Last week, a letter in Outlook by a certain M.C. Joshi ridiculed this columnist for having kept secret 'for all these years' the fact that the Babri Masjid destroyers included those linked to Dawood Ibrahim. Joshi might recall this column was, among other things, perhaps the first to refer to Brij Bhushan Saran Singh, BJP MP from Gonda, who led a big contingent to demolish the mosque on December 6, 1992. It mentioned Singh's admission before the TADA court—hearing charges against the late Kalpnath Rai—that he was acquainted with Dawood Ibrahim gang members but was not involved in that particular case. Singh is presently an MP. This columnist asked RSS boss K. Sudarshan why the BJP gave a ticket to Singh if Dawood was indeed a dangerous isi agent. Sudarshan had no convincing reply.
The letter further said that for years people were told that Hindu fundamentalists destroyed the Babri Masjid while Dawood's men perpetrated the Bombay bomb blasts. This column had, however, repeatedly written that Moolchand Shah, Dawood's henchman, arrested by the Bombay police for financing the bomb blasts, was the same hawala agent who passed money to Kashmir militants and 42 politicians listed in a diary which included the names of some BJP leaders.
Another letter in Outlook had previously criticised this columnist for referring repeatedly to this subject. Now someone writes in asking why such facts were kept secret! But let's not blame the letter writers. They, understandably, disbelieve this column. If what is written in it were true, would there not have been hell to pay? Silence must be proof it is false. This, then, is the malady. Facts are not contradicted. However sensational, they are never pursued. They are ignored. Truth dies a quiet death.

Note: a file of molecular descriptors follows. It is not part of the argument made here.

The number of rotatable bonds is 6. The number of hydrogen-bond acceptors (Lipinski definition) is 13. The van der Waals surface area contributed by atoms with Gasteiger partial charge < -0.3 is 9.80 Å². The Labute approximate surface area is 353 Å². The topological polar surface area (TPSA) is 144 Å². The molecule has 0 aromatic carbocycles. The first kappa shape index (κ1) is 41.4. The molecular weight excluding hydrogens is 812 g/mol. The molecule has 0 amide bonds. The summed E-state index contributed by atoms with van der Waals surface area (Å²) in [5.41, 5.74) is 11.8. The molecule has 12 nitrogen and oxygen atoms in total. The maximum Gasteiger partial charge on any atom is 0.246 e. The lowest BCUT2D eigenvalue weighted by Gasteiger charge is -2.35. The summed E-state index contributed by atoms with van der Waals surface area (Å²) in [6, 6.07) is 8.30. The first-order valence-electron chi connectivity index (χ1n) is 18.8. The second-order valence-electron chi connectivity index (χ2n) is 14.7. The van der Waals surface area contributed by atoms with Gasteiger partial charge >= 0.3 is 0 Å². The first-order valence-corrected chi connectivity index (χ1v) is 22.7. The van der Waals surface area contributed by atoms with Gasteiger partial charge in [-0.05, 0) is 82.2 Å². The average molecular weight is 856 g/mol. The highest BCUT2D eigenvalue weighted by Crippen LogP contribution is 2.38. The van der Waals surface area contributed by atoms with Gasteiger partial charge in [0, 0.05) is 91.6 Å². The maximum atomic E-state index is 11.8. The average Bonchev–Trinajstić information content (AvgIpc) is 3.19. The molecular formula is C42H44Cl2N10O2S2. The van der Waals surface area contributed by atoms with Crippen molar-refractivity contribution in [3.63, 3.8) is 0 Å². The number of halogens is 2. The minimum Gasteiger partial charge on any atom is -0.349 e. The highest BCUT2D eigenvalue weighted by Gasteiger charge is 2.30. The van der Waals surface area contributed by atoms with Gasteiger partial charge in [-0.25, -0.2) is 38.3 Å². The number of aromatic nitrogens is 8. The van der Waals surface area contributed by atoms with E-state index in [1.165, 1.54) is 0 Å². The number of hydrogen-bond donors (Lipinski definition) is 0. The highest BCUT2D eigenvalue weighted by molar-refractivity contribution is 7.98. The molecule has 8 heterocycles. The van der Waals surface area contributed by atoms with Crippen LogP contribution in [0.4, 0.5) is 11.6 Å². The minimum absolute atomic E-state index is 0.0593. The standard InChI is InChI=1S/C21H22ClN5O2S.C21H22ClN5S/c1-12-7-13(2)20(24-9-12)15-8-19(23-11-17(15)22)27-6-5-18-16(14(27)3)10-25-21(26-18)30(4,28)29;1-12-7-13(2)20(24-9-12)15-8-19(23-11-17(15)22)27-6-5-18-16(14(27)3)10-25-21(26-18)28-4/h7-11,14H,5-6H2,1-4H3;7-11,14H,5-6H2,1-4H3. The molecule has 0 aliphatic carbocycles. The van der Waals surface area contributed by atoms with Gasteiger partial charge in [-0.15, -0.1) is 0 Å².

Consider the Rs 32,000-crore Telgi scam. Who allowed the sale of a government stamp paper press, with the dyes and equipment, to a press employee? About the same time, it may be recalled, printing machines used for currency notes were changed to an inferior version that facilitated counterfeit notes. This columnist filed a PIL against this to safeguard national security. The RBIi even admitted in court that the new machines were inferior and could create "teething troubles". But the PIL was dismissed. Today, fake currency threatens national security. Subsequently, the RBI and the government press told investigators that they could not distinguish between genuine and fake notes. What happens to legal tender? All this has been much repeated in this column. But not a ripple is created. Mera Bharat mahaan!